Required perspective in teacher training: Do not overlook changes among the children in the lessons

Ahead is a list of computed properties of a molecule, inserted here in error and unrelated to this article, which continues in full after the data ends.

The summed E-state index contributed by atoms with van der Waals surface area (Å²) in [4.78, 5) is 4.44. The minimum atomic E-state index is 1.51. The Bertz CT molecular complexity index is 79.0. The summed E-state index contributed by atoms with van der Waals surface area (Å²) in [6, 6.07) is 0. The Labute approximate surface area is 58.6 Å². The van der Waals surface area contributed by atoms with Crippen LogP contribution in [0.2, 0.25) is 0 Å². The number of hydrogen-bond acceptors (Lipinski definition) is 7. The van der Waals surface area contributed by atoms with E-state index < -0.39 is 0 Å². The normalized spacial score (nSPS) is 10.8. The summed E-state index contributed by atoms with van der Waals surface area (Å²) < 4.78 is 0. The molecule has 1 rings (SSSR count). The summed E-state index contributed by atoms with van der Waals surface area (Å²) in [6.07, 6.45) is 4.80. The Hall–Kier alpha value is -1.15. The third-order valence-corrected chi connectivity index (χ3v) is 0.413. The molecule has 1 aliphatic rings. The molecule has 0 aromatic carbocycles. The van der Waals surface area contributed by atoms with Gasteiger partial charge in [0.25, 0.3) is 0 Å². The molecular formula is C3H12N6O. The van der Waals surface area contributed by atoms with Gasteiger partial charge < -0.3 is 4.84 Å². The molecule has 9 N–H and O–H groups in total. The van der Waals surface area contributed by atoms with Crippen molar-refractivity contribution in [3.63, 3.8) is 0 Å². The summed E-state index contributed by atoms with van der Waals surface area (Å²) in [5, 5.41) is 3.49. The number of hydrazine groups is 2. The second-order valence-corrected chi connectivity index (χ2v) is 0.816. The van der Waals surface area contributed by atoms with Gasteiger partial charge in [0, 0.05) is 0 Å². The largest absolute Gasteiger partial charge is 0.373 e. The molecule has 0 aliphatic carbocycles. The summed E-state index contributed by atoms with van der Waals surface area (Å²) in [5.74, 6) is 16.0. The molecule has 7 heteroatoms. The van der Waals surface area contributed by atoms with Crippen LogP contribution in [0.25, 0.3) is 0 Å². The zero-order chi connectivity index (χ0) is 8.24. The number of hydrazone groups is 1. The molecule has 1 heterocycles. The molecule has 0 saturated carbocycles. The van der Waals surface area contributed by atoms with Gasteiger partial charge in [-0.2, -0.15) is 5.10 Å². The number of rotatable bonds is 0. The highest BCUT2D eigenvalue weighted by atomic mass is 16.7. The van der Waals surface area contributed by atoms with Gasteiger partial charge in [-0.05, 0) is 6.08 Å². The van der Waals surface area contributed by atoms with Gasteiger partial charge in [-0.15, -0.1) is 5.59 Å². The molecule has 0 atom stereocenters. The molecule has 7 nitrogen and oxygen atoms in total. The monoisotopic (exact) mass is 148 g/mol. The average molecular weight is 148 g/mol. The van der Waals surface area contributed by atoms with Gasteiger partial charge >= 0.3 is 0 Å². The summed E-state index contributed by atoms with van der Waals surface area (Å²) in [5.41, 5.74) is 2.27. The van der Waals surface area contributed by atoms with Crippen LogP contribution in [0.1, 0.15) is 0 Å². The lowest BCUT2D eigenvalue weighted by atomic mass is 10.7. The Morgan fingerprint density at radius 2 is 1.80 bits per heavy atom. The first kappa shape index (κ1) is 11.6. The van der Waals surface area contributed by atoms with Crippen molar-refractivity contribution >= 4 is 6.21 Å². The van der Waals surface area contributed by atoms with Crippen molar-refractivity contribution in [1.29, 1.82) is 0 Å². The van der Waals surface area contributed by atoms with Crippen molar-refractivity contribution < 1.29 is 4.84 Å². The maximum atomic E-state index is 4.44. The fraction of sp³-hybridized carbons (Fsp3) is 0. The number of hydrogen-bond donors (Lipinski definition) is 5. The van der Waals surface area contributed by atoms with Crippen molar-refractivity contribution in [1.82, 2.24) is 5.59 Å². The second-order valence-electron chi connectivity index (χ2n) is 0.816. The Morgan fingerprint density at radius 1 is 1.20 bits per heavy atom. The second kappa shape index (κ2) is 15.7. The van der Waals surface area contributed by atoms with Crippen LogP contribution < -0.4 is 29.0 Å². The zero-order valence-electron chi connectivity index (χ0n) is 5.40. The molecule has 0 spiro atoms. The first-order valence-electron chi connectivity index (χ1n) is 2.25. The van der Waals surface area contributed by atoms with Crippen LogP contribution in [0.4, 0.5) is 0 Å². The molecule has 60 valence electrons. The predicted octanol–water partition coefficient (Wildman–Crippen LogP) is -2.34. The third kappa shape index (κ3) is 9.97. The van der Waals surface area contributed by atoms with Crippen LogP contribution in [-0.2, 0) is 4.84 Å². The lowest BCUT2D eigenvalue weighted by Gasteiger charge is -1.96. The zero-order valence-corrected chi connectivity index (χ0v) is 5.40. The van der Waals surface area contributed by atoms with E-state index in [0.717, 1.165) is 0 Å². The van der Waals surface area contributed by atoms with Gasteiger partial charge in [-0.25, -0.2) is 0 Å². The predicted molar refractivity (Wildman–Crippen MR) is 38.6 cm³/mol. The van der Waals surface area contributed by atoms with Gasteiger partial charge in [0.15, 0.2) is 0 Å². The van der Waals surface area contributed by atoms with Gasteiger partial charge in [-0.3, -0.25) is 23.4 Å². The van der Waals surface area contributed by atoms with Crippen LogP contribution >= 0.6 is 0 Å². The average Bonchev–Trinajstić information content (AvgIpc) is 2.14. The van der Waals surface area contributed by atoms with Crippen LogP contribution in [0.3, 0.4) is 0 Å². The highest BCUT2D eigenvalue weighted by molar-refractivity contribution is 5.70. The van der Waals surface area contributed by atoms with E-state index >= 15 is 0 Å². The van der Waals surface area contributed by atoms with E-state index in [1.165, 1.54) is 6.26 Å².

While lessons are being practiced where children learn proactively among themselves, on the one hand, it is no easy thing to foster the ability for teachers to reflect on the lessons. When the school invited teachers from neighboring schools and educational district school inspectors and open lessons were implemented, we noticed that the visiting teachers focused on what the lesson conductor was doing rather than the learning situation among the children. Therefore, it was proposed that a group discussion should be held among the participants after the lesson to discuss the changes in learning among the children. Through this discussion, we came to understand that while teachers in Malawi have the ideal goal of “education rooted in learning among the children,” it is the action of the teacher that tend to be observed when evaluating lessons, whereas children learning may be given no attention. Then, we review the papers produced by the children in the group activity, and the participants were given the opportunity to discuss the answers written by the children and why they had understood things in that way. Also, in these discussions, the participants brought up the topic of how learning was conducted among the children, including mutual study, for example, and we shared the ideas regarding the key points observed during the lesson.